SJS said...

Thank-you for your thoughts and comments on this post. I am a member of an Alliance Church which embraces a variety of Church models. It seems that since we are so multi-generational we keep adding new models as time goes by. We have some traditional features, some attractional features, some post-modern features, etc. It seems that each generation is "schooled" in a certain we just keep adding on! This is not necessarily a bad thing, as we certainly have something for everyone. Yet, I am not so sure this is a truly successful model since it creates a lot of niches rather than unity.

I must say in regard to the attractional model and house church question -- there are definite things that parents want for their children (at least the parents I have encountered). Many of them want their children to have high quality care and programming that is often more available in larger Church settings. For example, the Church I attend allows my children the opportunity to participate in large-scale dramatic and musical productions, as well as offers leadership training opportunities which would not be available in smaller house church settings. I am not saying that some house churches could not provide these services, but they would not have the support base (funds, audience, etc) that larger churches would.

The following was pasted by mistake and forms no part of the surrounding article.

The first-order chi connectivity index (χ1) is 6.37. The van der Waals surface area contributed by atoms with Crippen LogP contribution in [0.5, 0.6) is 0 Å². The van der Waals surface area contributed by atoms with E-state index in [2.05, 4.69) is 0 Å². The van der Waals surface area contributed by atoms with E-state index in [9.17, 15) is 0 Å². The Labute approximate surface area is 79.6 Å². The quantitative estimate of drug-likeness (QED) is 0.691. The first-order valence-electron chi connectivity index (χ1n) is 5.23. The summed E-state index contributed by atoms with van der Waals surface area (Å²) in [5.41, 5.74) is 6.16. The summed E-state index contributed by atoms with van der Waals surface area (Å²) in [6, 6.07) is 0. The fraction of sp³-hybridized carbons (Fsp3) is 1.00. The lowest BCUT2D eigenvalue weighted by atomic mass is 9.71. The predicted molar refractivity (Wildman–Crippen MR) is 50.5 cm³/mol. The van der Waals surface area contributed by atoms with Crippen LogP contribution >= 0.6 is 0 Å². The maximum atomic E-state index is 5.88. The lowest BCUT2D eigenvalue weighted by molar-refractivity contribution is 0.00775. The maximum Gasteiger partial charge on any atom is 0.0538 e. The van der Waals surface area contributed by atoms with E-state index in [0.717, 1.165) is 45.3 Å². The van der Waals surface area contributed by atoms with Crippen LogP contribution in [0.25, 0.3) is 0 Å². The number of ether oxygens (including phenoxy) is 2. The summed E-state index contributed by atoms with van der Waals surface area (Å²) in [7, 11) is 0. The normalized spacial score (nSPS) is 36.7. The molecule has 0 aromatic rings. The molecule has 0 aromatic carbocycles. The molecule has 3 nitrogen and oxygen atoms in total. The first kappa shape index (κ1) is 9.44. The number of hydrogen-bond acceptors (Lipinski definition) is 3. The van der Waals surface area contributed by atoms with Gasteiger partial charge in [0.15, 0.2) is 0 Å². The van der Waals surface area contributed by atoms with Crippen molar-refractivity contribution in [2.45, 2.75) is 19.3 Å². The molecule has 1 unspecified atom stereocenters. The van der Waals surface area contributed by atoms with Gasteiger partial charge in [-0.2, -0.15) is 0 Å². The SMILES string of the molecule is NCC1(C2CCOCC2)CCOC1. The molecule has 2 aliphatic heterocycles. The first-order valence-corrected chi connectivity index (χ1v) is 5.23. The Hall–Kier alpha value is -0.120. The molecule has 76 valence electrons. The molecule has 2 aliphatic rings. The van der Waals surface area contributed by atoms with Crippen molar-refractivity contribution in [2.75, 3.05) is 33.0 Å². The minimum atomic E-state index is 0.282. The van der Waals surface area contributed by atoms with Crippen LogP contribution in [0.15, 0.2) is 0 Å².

Overall, I believe Jesus did give instruction both to "come" (Matt. 11:28),and "go" (Matt. 28:19).

Ultimately, there are good features in many of the Church models we have had in the past... somethings worked well and other things not so well. This is not new. We reform, and continue to reform. And in the process our prayer must be that each generation will continue to look to Christ as head, foundation, hope, and salvation.

Alan Hirsch said...

good post. But you are mistaken that I believe that house churches are the sole answer. i think missional-incarnational churches are the answer and that can (indeed must) take many forms, including organic churches.

Unknown said...

I accept this correction and I won't make this limiting comment again.